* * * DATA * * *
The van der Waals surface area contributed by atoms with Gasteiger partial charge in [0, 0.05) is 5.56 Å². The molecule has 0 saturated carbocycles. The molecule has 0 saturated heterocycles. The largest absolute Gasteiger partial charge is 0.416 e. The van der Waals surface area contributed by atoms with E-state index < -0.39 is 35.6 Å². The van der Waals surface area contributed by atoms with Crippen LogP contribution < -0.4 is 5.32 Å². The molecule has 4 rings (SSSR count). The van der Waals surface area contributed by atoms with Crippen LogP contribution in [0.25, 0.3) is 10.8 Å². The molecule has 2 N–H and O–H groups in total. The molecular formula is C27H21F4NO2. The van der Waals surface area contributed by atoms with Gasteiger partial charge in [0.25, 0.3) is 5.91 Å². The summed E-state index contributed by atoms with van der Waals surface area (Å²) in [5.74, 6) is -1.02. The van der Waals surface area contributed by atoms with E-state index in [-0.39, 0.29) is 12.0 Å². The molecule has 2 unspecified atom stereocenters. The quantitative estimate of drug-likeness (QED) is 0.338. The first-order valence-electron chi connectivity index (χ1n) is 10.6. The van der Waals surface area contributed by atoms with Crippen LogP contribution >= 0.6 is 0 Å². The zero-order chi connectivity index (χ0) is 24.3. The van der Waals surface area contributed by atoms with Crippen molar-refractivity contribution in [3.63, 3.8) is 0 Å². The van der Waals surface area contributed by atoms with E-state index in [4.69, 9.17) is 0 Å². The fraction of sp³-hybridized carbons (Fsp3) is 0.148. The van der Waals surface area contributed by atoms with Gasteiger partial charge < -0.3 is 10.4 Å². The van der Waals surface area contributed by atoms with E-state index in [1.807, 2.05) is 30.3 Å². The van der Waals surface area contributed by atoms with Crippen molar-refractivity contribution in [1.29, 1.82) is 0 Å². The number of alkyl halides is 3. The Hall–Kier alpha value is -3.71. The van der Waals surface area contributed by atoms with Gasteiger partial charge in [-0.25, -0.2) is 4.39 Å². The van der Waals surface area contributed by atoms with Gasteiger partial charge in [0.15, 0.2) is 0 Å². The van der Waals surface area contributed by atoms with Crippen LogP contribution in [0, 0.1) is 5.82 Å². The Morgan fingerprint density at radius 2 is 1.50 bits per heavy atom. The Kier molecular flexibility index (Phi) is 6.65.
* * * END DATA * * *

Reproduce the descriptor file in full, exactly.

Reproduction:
The van der Waals surface area contributed by atoms with Gasteiger partial charge in [0, 0.05) is 5.56 Å². The molecule has 0 saturated carbocycles. The molecule has 0 saturated heterocycles. The largest absolute Gasteiger partial charge is 0.416 e. The van der Waals surface area contributed by atoms with E-state index < -0.39 is 35.6 Å². The van der Waals surface area contributed by atoms with Crippen LogP contribution < -0.4 is 5.32 Å². The molecule has 4 rings (SSSR count). The van der Waals surface area contributed by atoms with Crippen LogP contribution in [0.25, 0.3) is 10.8 Å². The molecule has 2 N–H and O–H groups in total. The molecular formula is C27H21F4NO2. The van der Waals surface area contributed by atoms with Gasteiger partial charge in [0.25, 0.3) is 5.91 Å². The summed E-state index contributed by atoms with van der Waals surface area (Å²) in [5.74, 6) is -1.02. The van der Waals surface area contributed by atoms with E-state index in [-0.39, 0.29) is 12.0 Å². The molecule has 2 unspecified atom stereocenters. The quantitative estimate of drug-likeness (QED) is 0.338. The first-order valence-electron chi connectivity index (χ1n) is 10.6. The van der Waals surface area contributed by atoms with Crippen LogP contribution >= 0.6 is 0 Å². The zero-order chi connectivity index (χ0) is 24.3. The van der Waals surface area contributed by atoms with Crippen molar-refractivity contribution in [3.63, 3.8) is 0 Å². The van der Waals surface area contributed by atoms with E-state index in [4.69, 9.17) is 0 Å². The fraction of sp³-hybridized carbons (Fsp3) is 0.148. The van der Waals surface area contributed by atoms with Gasteiger partial charge < -0.3 is 10.4 Å². The van der Waals surface area contributed by atoms with E-state index in [1.807, 2.05) is 30.3 Å². The van der Waals surface area contributed by atoms with Crippen molar-refractivity contribution in [1.29, 1.82) is 0 Å². The number of alkyl halides is 3. The Hall–Kier alpha value is -3.71. The van der Waals surface area contributed by atoms with Gasteiger partial charge in [-0.25, -0.2) is 4.39 Å². The van der Waals surface area contributed by atoms with Gasteiger partial charge in [0.15, 0.2) is 0 Å². The van der Waals surface area contributed by atoms with Crippen LogP contribution in [0, 0.1) is 5.82 Å². The Morgan fingerprint density at radius 2 is 1.50 bits per heavy atom. The Kier molecular flexibility index (Phi) is 6.65.